I think one of the reasons we are seeing various forms of “resentment” driven politics such as post-modern conservatism emerging is precisely because we have been inattentive to questions of fairness. Neoliberal governance was predicated on the belief that so long as people were doing well, they would largely accept inequality as a cross to bear for the sake of economic growth. There are, of course, serious and important questions about the need to have incentivizes to spur entrepreneurial activity, and I would never suggest that concerns about fairness should lead to what some people bizarrely call strict equality of outcome on every metric. Individuals have different talents and aptitudes, and benefiting from their exercise is a very great human good. But too much inequality can generate a justified sense that the system is rigged and also produce serious concerns about the elimination of democracy and the emergence of de facto plutocratic rule. We may not be able to achieve “cosmic justice,” but there is certainly much more that could be done to deal with the blatant injustices increasingly staring us in the face.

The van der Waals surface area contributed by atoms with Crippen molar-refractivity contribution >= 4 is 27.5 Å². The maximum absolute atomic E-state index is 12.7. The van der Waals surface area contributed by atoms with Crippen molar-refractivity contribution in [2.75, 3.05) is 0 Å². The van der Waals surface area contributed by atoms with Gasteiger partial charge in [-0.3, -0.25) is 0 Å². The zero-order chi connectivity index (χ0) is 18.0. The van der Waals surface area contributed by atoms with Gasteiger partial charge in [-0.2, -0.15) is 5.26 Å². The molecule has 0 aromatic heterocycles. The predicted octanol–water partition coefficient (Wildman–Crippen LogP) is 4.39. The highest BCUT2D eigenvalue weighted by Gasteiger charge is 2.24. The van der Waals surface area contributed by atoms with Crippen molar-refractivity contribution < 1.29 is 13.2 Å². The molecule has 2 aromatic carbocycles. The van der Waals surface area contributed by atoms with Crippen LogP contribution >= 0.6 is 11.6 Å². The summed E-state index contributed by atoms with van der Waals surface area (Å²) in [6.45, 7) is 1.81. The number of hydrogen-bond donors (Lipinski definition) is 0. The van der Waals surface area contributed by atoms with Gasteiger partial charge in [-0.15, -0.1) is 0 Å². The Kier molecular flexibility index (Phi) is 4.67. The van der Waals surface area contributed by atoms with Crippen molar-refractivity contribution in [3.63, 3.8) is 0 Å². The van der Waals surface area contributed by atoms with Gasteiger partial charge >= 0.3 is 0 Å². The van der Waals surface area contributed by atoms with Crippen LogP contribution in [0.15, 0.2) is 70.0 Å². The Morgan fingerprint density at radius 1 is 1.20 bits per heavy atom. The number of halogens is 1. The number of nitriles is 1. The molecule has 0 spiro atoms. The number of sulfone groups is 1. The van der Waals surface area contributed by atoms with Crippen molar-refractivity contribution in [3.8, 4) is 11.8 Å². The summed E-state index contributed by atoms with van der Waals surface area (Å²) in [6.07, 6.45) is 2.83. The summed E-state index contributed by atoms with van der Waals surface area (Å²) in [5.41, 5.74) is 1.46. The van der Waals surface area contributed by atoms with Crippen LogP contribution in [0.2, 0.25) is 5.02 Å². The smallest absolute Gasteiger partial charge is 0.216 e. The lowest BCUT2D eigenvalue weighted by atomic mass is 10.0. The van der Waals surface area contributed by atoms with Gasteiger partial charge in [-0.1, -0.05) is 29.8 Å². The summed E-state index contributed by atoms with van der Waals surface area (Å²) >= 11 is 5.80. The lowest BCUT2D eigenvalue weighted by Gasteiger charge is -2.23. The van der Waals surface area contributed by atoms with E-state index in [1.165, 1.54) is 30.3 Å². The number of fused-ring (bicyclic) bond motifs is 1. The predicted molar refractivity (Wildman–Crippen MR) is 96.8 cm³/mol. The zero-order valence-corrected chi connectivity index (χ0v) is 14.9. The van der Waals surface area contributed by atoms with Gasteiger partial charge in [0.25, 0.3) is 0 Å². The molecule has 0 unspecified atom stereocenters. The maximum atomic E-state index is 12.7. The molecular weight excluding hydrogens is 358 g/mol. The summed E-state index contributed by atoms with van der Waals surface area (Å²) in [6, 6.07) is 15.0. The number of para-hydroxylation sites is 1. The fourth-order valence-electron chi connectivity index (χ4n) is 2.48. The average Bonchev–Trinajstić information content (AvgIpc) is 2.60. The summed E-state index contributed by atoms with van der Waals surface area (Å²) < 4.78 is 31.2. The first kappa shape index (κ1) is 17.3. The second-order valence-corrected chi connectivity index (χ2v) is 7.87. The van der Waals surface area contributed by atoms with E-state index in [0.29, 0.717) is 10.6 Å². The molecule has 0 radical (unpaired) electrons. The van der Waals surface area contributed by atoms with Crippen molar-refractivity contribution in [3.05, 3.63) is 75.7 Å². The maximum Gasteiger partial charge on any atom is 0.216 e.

4: The Left and Progress
Finally, Kronen criticizes the Left for failing to acknowledge the substantial progress human beings have made over the past few centuries. He concedes that there are still serious problems in the world that require attention. But Kronen points out that overall standards of living across the globe have been consistently rising. He dislikes the “social justice vision,” which insists that the world is a dark place dominated by injustice. As Kronen puts it.
“Accepting that humans have made progress, both in the West and across the world, operates in direct conflict with the social justice vision. A crucial part of the social justice worldview, after all, is that the white supremacist capitalist patriarchy that rules life on this planet is ultimately making things worse and must be overturned. To admit that some things have improved is to attribute at least partial causation of the positive changes we’ve seen in the world to the very structures we so lament.”